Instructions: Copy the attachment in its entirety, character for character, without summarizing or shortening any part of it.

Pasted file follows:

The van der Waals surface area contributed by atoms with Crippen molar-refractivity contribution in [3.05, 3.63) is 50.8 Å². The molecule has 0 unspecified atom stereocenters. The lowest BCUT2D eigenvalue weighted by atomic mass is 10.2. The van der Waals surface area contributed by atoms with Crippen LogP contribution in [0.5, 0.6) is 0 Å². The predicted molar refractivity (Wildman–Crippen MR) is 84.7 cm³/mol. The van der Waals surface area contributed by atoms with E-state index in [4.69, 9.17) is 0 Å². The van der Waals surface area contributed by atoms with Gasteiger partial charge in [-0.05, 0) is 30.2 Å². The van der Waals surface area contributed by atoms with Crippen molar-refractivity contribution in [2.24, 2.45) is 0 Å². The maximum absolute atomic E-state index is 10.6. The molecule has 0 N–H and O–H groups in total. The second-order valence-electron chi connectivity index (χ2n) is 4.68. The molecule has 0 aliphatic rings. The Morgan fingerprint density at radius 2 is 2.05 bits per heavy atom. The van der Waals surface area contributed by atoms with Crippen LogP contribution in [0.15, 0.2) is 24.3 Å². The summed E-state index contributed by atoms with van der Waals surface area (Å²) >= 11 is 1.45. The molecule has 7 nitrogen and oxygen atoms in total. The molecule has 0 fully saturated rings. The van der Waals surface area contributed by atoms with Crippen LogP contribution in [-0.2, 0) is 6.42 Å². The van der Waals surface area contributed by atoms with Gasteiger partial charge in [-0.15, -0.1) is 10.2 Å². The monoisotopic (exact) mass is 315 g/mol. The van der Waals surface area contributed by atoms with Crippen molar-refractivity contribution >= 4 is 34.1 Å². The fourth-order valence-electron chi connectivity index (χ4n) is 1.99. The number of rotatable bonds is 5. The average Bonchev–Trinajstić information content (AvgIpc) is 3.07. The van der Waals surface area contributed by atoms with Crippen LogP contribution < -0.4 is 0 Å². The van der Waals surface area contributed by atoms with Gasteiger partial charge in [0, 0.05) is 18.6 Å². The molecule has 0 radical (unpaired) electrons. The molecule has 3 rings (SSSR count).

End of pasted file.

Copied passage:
The van der Waals surface area contributed by atoms with Crippen molar-refractivity contribution in [3.05, 3.63) is 50.8 Å². The molecule has 0 unspecified atom stereocenters. The lowest BCUT2D eigenvalue weighted by atomic mass is 10.2. The van der Waals surface area contributed by atoms with Crippen LogP contribution in [0.5, 0.6) is 0 Å². The predicted molar refractivity (Wildman–Crippen MR) is 84.7 cm³/mol. The van der Waals surface area contributed by atoms with E-state index in [4.69, 9.17) is 0 Å². The van der Waals surface area contributed by atoms with Gasteiger partial charge in [-0.05, 0) is 30.2 Å². The van der Waals surface area contributed by atoms with Crippen molar-refractivity contribution in [2.24, 2.45) is 0 Å². The maximum absolute atomic E-state index is 10.6. The molecule has 0 N–H and O–H groups in total. The second-order valence-electron chi connectivity index (χ2n) is 4.68. The molecule has 0 aliphatic rings. The Morgan fingerprint density at radius 2 is 2.05 bits per heavy atom. The van der Waals surface area contributed by atoms with Crippen LogP contribution in [0.15, 0.2) is 24.3 Å². The summed E-state index contributed by atoms with van der Waals surface area (Å²) >= 11 is 1.45. The molecule has 7 nitrogen and oxygen atoms in total. The molecule has 0 fully saturated rings. The van der Waals surface area contributed by atoms with Crippen LogP contribution in [-0.2, 0) is 6.42 Å². The van der Waals surface area contributed by atoms with Gasteiger partial charge in [-0.15, -0.1) is 10.2 Å². The monoisotopic (exact) mass is 315 g/mol. The van der Waals surface area contributed by atoms with Crippen molar-refractivity contribution >= 4 is 34.1 Å². The fourth-order valence-electron chi connectivity index (χ4n) is 1.99. The number of rotatable bonds is 5. The average Bonchev–Trinajstić information content (AvgIpc) is 3.07. The van der Waals surface area contributed by atoms with Crippen LogP contribution < -0.4 is 0 Å². The van der Waals surface area contributed by atoms with Gasteiger partial charge in [0, 0.05) is 18.6 Å². The molecule has 0 radical (unpaired) electrons. The molecule has 3 rings (SSSR count).